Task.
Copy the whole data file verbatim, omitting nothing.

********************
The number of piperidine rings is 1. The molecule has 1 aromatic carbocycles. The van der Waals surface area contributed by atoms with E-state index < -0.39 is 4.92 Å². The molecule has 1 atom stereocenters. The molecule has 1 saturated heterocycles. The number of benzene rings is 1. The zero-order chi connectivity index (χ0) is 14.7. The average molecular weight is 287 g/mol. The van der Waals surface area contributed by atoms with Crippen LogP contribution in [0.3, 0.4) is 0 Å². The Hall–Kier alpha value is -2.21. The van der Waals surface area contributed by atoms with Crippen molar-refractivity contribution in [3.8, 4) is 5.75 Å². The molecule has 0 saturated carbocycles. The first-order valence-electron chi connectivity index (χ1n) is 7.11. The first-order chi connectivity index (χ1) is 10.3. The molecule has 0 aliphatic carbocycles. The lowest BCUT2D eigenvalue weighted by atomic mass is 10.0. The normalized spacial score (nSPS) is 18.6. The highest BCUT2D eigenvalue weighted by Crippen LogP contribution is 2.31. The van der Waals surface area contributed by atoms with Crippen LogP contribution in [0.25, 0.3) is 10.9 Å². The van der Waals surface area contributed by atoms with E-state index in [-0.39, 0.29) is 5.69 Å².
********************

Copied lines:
The number of piperidine rings is 1. The molecule has 1 aromatic carbocycles. The van der Waals surface area contributed by atoms with E-state index < -0.39 is 4.92 Å². The molecule has 1 atom stereocenters. The molecule has 1 saturated heterocycles. The number of benzene rings is 1. The zero-order chi connectivity index (χ0) is 14.7. The average molecular weight is 287 g/mol. The van der Waals surface area contributed by atoms with Crippen LogP contribution in [0.3, 0.4) is 0 Å². The Hall–Kier alpha value is -2.21. The van der Waals surface area contributed by atoms with Crippen molar-refractivity contribution in [3.8, 4) is 5.75 Å². The molecule has 0 saturated carbocycles. The first-order valence-electron chi connectivity index (χ1n) is 7.11. The first-order chi connectivity index (χ1) is 10.3. The molecule has 0 aliphatic carbocycles. The lowest BCUT2D eigenvalue weighted by atomic mass is 10.0. The normalized spacial score (nSPS) is 18.6. The highest BCUT2D eigenvalue weighted by Crippen LogP contribution is 2.31. The van der Waals surface area contributed by atoms with Crippen LogP contribution in [0.25, 0.3) is 10.9 Å². The van der Waals surface area contributed by atoms with E-state index in [-0.39, 0.29) is 5.69 Å².